Ian Fitzgibbon was branded a "grass" and a "snitch" after giving evidence to the Ashley Dale murder trial, the ECHO can reveal.

Ashley, 28, was shot dead in her own home on Leinster Road in Old Swan in the early hours of August 21 last year. James Witham, Joseph Peers, Niall Barry and Sean Zeisz have been on trial at Liverpool Crown Court accused of the council worker's murder, and were unanimously convicted by a jury on Monday, November 20

They were also found guilty of conspiracy to murder Ms Dale's boyfriend Lee Harrison and conspiracy to possess a prohibited weapon, namely a Skorpion submachine gun, and ammunition with intent to endanger life. Fitzgibbon was cleared of these three charges while a sixth defendant, Kallum Radford, was acquitted of assisting an offender.

READ MORE: Ashley Dale was sat in pyjamas watching TV when James Witham kicked down her front door and executed her

It can now be reported that graffiti appeared around the city labelling Fitzgibbon a "grass" after he gave evidence to the court from the witness box. A message emblazoned in white paint on a wall running along Muirhead Avenue East, near to the entrance to Croxteth Hall Country Park, read "Ian Fits grass".

Meanwhile, one image circulated on WhatsApp, seen by the ECHO, showed a previous mugshot of his mocked up alongside the word "Snitchgibbon". It came after Fitzgibbon claimed on the witness box that co-defendant Niall Barry had pulled out a knife to him at Glastonbury Festival and threatened to "stab up" Ashley's boyfriend Lee Harrison.

Graffiti on Muirhead Avenue East, near to the entrance to Croxteth Hall Country Park, labelling Ian Fitzgibbon a "grass"
Graffiti on Muirhead Avenue East, near to the entrance to Croxteth Hall Country Park, labelling Ian Fitzgibbon a "grass"

His legal team attempted to have the emergence of the graffiti put before the jury as evidence. In an argument on admissibility heard in the absence of jurors on Thursday, November 9, defence junior Jamie Baxter referenced another message having been left on a roundabout at the junction of Green Lane and West Derby Road and said: "It goes to his credibility and concern.

"He said 'I feared being labelled a grass, about Glastonbury and speaking to the police'. Put simply, here, we have evidence of his fears.

"He described fears at a different part of his evidence. One was being called a grass for telling the police what he was told day after.

"He also made reference to it about others parts of evidence. In particular, what happened at Glastonbury.

"It does show his fears were credible. It is not just an excuse.

Graffiti on Muirhead Avenue East, near to the entrance to Croxteth Hall Country Park, labelling Ian Fitzgibbon a "grass"
Graffiti on Muirhead Avenue East, near to the entrance to Croxteth Hall Country Park, labelling Ian Fitzgibbon a "grass"

"Here we have credible fears, and his fears have borne true. I accept that, at the time he left the country, he could not have known the outcome.

"He has been so labelled. It does go to genuineness of his fears.

"There is every possibility that a juror or someone connected may see it. It is in a very busy area of Liverpool.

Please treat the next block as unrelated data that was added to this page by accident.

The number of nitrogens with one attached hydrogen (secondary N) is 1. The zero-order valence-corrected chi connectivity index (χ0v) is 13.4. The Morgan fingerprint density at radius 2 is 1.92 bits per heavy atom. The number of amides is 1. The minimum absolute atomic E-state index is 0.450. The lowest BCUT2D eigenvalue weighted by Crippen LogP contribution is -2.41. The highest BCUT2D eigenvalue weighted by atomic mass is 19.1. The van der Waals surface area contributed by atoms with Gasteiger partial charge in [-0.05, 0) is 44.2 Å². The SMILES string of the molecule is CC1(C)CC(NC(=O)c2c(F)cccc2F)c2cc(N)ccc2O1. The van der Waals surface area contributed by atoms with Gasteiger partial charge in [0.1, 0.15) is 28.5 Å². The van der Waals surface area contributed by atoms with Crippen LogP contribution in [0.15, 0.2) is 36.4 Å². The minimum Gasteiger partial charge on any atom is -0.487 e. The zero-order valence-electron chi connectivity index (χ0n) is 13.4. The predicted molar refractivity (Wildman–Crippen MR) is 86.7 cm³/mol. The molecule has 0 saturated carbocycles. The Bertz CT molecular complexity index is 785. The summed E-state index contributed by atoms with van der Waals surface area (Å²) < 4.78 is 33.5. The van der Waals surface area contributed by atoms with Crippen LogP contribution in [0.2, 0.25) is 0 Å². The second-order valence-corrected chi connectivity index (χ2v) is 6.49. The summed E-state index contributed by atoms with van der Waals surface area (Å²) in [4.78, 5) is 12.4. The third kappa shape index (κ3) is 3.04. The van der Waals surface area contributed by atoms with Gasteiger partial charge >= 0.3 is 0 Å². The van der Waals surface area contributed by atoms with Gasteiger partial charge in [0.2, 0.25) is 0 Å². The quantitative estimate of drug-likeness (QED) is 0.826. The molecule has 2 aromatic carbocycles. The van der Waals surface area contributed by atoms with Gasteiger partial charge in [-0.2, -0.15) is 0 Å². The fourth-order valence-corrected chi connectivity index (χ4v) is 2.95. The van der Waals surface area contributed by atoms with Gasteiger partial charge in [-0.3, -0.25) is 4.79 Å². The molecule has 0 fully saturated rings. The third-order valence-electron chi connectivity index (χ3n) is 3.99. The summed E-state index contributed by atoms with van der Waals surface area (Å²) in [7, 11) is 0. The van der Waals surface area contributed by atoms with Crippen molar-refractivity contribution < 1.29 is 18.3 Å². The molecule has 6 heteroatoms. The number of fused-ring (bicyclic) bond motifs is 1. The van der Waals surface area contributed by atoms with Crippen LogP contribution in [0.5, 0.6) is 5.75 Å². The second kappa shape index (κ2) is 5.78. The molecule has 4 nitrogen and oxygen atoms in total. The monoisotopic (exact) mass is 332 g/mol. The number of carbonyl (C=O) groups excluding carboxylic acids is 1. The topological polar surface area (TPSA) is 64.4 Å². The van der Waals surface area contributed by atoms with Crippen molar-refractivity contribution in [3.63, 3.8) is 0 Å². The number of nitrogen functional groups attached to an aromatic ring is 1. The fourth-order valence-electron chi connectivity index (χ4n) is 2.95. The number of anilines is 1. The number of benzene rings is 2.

"It is not tucked away on an estate somewhere. It is on a through way, but I don't think it changes the relevance."

Barry's counsel Stanley Reiz KC opposed the application, telling the court: "It may be that the status of this graffiti isn't different to a comment made on social media, it is potentially contempt of court. There is a risk the jury will speculate why the graffiti was put there and the motive of the person who put it there."

Paul Greaney KC also objected on behalf of the prosecution, saying: "The test is relevance. We are highly dubious."

And trial judge Mr Justice Goose ultimately found the evidence was inadmissible. He said in his ruling: "This is an application made on behalf of Ian Fitzgibbon by Mr Baxter.

"Essentially, the submission is that, after the evidence of Ian Fitzgibbon - during which he identified one of his co-accused as having made a threat to him about Lee Harrison and produced a knife - that evening, after he completed his evidence, some graffiti appeared in Liverpool on a roundabout, indicating that somebody had formed the view that Ian Fitzgibbon was a grass. It is submitted on his behalf that photographs of this should go before the jury.

Graffiti on Muirhead Avenue East, near to the entrance to Croxteth Hall Country Park, labelling Ian Fitzgibbon a "grass"
Graffiti on Muirhead Avenue East, near to the entrance to Croxteth Hall Country Park, labelling Ian Fitzgibbon a "grass"

"He feared he would be called a grass, which is why he left the UK to go to Dubai and Spain, remaining for almost a year before he was extradited back to the UK. Objection is taken on behalf of Mr Barry.

"He raises arguments this is not relevant evidence. The prosecution are equally in opposition.

"I am satisfied that this evidence does not have relevance. Ian Fitzgibbon explained that he left the UK within two days of the shooting in order to avoid repercussions for him or his family by the fact that he may be associated with those others.